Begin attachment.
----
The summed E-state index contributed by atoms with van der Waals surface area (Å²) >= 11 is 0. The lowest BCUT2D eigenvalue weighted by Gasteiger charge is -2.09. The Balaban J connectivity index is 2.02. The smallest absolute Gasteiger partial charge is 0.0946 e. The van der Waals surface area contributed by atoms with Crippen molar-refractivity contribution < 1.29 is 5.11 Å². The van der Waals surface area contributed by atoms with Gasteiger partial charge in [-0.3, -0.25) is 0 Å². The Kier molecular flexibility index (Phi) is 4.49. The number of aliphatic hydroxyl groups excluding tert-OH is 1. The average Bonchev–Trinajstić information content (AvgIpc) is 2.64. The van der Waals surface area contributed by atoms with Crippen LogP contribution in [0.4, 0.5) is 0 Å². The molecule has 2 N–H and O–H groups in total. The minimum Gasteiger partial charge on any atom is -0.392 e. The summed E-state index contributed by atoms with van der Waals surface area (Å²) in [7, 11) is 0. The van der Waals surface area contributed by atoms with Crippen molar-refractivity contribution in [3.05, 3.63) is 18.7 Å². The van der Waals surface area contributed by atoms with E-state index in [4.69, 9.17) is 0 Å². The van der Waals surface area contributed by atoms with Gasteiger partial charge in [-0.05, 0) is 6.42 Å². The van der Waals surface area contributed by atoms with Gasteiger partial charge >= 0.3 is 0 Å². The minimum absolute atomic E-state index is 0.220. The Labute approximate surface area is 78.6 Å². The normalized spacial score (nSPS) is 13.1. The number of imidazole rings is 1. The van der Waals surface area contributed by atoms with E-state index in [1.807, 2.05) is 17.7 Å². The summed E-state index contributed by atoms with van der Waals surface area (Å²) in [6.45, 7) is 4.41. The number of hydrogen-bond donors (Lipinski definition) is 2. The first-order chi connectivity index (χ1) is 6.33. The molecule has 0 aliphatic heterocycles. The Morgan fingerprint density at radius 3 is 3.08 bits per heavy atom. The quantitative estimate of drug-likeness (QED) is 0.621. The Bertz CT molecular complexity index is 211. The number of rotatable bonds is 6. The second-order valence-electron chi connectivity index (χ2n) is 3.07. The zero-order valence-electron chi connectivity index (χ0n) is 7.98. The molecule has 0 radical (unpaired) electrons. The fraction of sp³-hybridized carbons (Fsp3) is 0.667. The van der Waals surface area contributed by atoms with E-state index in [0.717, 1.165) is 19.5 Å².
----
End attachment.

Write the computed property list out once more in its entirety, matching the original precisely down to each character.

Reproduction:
The summed E-state index contributed by atoms with van der Waals surface area (Å²) >= 11 is 0. The lowest BCUT2D eigenvalue weighted by Gasteiger charge is -2.09. The Balaban J connectivity index is 2.02. The smallest absolute Gasteiger partial charge is 0.0946 e. The van der Waals surface area contributed by atoms with Crippen molar-refractivity contribution < 1.29 is 5.11 Å². The van der Waals surface area contributed by atoms with Gasteiger partial charge in [-0.3, -0.25) is 0 Å². The Kier molecular flexibility index (Phi) is 4.49. The number of aliphatic hydroxyl groups excluding tert-OH is 1. The average Bonchev–Trinajstić information content (AvgIpc) is 2.64. The van der Waals surface area contributed by atoms with Crippen LogP contribution in [0.4, 0.5) is 0 Å². The molecule has 2 N–H and O–H groups in total. The minimum Gasteiger partial charge on any atom is -0.392 e. The summed E-state index contributed by atoms with van der Waals surface area (Å²) in [7, 11) is 0. The van der Waals surface area contributed by atoms with Crippen molar-refractivity contribution in [3.05, 3.63) is 18.7 Å². The van der Waals surface area contributed by atoms with E-state index in [4.69, 9.17) is 0 Å². The van der Waals surface area contributed by atoms with Gasteiger partial charge in [-0.05, 0) is 6.42 Å². The van der Waals surface area contributed by atoms with Gasteiger partial charge >= 0.3 is 0 Å². The minimum absolute atomic E-state index is 0.220. The Labute approximate surface area is 78.6 Å². The normalized spacial score (nSPS) is 13.1. The number of imidazole rings is 1. The van der Waals surface area contributed by atoms with E-state index in [1.807, 2.05) is 17.7 Å². The summed E-state index contributed by atoms with van der Waals surface area (Å²) in [6.45, 7) is 4.41. The number of hydrogen-bond donors (Lipinski definition) is 2. The first-order chi connectivity index (χ1) is 6.33. The molecule has 0 aliphatic heterocycles. The Morgan fingerprint density at radius 3 is 3.08 bits per heavy atom. The quantitative estimate of drug-likeness (QED) is 0.621. The Bertz CT molecular complexity index is 211. The number of rotatable bonds is 6. The second-order valence-electron chi connectivity index (χ2n) is 3.07. The zero-order valence-electron chi connectivity index (χ0n) is 7.98. The molecule has 0 radical (unpaired) electrons. The fraction of sp³-hybridized carbons (Fsp3) is 0.667. The van der Waals surface area contributed by atoms with E-state index in [0.717, 1.165) is 19.5 Å².